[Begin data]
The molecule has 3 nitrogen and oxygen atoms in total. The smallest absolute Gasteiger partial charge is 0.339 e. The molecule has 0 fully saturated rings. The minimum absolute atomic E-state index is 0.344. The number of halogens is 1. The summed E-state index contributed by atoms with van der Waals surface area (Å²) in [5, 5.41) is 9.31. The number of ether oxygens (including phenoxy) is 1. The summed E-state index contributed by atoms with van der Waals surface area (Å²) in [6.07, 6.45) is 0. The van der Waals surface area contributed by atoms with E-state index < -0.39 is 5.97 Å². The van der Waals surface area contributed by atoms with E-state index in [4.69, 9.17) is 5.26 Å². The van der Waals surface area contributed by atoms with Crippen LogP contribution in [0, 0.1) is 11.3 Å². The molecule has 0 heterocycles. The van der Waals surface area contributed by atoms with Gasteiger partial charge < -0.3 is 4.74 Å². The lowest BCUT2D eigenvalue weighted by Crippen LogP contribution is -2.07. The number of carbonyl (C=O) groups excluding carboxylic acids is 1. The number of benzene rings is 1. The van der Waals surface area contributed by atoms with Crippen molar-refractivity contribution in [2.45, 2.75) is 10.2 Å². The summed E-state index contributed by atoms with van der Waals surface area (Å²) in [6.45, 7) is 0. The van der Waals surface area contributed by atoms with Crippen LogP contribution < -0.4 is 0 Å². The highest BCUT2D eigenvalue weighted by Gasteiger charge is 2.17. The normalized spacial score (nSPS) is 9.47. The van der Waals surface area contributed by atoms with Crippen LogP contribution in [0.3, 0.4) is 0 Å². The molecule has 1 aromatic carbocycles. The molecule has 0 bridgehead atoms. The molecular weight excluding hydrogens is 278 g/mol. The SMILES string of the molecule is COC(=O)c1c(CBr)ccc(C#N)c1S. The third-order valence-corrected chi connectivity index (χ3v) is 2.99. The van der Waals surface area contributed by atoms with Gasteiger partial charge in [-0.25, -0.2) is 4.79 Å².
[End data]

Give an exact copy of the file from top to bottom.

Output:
The molecule has 3 nitrogen and oxygen atoms in total. The smallest absolute Gasteiger partial charge is 0.339 e. The molecule has 0 fully saturated rings. The minimum absolute atomic E-state index is 0.344. The number of halogens is 1. The summed E-state index contributed by atoms with van der Waals surface area (Å²) in [5, 5.41) is 9.31. The number of ether oxygens (including phenoxy) is 1. The summed E-state index contributed by atoms with van der Waals surface area (Å²) in [6.07, 6.45) is 0. The van der Waals surface area contributed by atoms with E-state index < -0.39 is 5.97 Å². The van der Waals surface area contributed by atoms with E-state index in [4.69, 9.17) is 5.26 Å². The van der Waals surface area contributed by atoms with Crippen LogP contribution in [0, 0.1) is 11.3 Å². The molecule has 0 heterocycles. The van der Waals surface area contributed by atoms with Gasteiger partial charge < -0.3 is 4.74 Å². The lowest BCUT2D eigenvalue weighted by Crippen LogP contribution is -2.07. The number of carbonyl (C=O) groups excluding carboxylic acids is 1. The number of benzene rings is 1. The van der Waals surface area contributed by atoms with Crippen molar-refractivity contribution in [2.45, 2.75) is 10.2 Å². The summed E-state index contributed by atoms with van der Waals surface area (Å²) in [6.45, 7) is 0. The van der Waals surface area contributed by atoms with Crippen LogP contribution < -0.4 is 0 Å². The highest BCUT2D eigenvalue weighted by Gasteiger charge is 2.17. The normalized spacial score (nSPS) is 9.47. The van der Waals surface area contributed by atoms with Crippen LogP contribution in [0.3, 0.4) is 0 Å². The molecule has 1 aromatic carbocycles. The molecule has 0 bridgehead atoms. The molecular weight excluding hydrogens is 278 g/mol. The SMILES string of the molecule is COC(=O)c1c(CBr)ccc(C#N)c1S. The third-order valence-corrected chi connectivity index (χ3v) is 2.99. The van der Waals surface area contributed by atoms with Gasteiger partial charge in [-0.25, -0.2) is 4.79 Å².